Saturday, June 16, 2012

Weird Science: Freelancer Pheromones

Check out this Nasonov gland. Oooh Baby.

I’m not exactly exposing my Nasonov gland to entice my fellow honeybees into an empty hive, but, these past couple weeks, I’ve had the sneaking suspicion that I’ve got some sort of major pheromone thing going on. While the particulars are still mysterious to me, the cause is obvious – I’m planning a vacation.

Ask any freelancer you find on the streets (it won’t take long, the streets in Minneapolis are lousy with them) to tell you when they experience the biggest uptick in new business, when the most enormous projects get set in motion, and they will answer, to a (wo)man: Three weeks before I leave on vacation.

I’m planning to head to New York next week, and I can’t beat the customers away with a stick. I’ve had a least two phone calls lately that start with “Remember me?” People I haven’t worked for in years have developed sudden, urgent needs for my snappy, sparkling prose. Really? I want to say.  Where were you in the middle of January when I was considering taking on a side hustle as a barista, just to keep cat food on the table?

This must be some complicated kind of science ju-ju, I’ve found myself thinking, because not only does it seem to be attracting customers, but it convinces them to linger, sort of the opposite effect of that classical-music-in-the-convenience-store-to-deter-juvenile-loitering experiment. Because while I’ve noticed that my services are certainly being engaged with incredibly increasing frequency, I’ve also noticed that The Damn Projects are Never Done.  Quick-turn web copy gets a new client direction and requires an entire rewrite. A normally agreeable editor suddenly thinks that just a few more sources will do the trick. I’ve actually heard, for the first time since December (the last time I left town), that phrase that chills the blood of creatives everywhere:  What else have you got?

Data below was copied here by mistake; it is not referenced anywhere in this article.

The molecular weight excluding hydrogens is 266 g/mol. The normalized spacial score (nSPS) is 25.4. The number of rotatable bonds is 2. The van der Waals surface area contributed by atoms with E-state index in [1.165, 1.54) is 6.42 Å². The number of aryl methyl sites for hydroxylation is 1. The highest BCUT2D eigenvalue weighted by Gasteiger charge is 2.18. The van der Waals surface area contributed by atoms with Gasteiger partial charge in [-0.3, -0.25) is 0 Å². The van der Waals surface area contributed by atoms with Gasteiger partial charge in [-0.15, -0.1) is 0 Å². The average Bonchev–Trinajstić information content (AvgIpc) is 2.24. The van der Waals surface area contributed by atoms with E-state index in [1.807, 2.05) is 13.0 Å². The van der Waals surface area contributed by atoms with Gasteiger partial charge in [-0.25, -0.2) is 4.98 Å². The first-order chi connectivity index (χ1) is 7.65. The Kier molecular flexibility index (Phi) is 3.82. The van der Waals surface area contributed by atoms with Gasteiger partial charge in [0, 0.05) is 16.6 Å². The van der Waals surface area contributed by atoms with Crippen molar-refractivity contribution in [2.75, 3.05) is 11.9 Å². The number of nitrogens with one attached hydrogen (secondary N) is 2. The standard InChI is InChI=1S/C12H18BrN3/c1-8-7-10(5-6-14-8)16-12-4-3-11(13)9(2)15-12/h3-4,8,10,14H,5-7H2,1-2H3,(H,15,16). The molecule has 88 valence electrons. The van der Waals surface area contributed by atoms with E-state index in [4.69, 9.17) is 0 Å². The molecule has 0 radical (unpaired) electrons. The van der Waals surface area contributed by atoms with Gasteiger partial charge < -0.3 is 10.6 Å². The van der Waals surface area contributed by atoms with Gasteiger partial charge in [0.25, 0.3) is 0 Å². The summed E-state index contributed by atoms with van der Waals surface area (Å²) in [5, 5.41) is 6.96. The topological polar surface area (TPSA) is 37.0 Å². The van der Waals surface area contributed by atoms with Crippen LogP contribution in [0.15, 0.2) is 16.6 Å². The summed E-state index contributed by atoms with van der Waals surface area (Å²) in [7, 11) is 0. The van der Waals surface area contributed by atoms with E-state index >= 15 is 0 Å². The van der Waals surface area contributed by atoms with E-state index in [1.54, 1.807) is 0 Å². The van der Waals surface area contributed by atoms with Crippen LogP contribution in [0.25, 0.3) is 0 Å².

Many people become freelancers for the utterly stupid reason that they want to “be their own boss.” Sounds great in theory, but I’ve discovered that I’m probably the worst boss I’ve ever worked for – and after a lifetime of agency work, I’ve had some doozies. Nortie the cokehead, Frank the stapler-thrower and Brenda the walking ashtray have nothing on Julie Kendrick, Slavedriver. I am demanding and unforgiving and just a little bit sadistic. I schedule interviews with Canadians at 3 p.m. on a beautiful Friday afternoon. I make myself get up at five a.m. “just to polish the copy one more time before it goes to the client.” Plus, I never take me out to lunch, or tell me “good job,” or offer beneficently, “Take the afternoon off, honey.  You’ve been working too hard.” As if.

Worst of all, I never, ever say “no.” I can’t even turn down the pro bono stuff, even when I am convinced that my brain is going to explode all over the board meeting, necessitating a messy cleanup, but probably a very nice funeral. Trust me, I’ve tried. I form my lips into a little cat butt of “no,” and all that comes out is the chimp-grin of “yes.”

Of course, I love my clients, I’m happy for the work, and it will all get done, somehow, before that flight takes off next week. And there’s one thing that’s more certain than the pre-vacation pheromone attraction – I’ll probably spend all of July reorganizing my file drawers, because nothing is less appealing to a client than a freelancer who has just returned from vacation.

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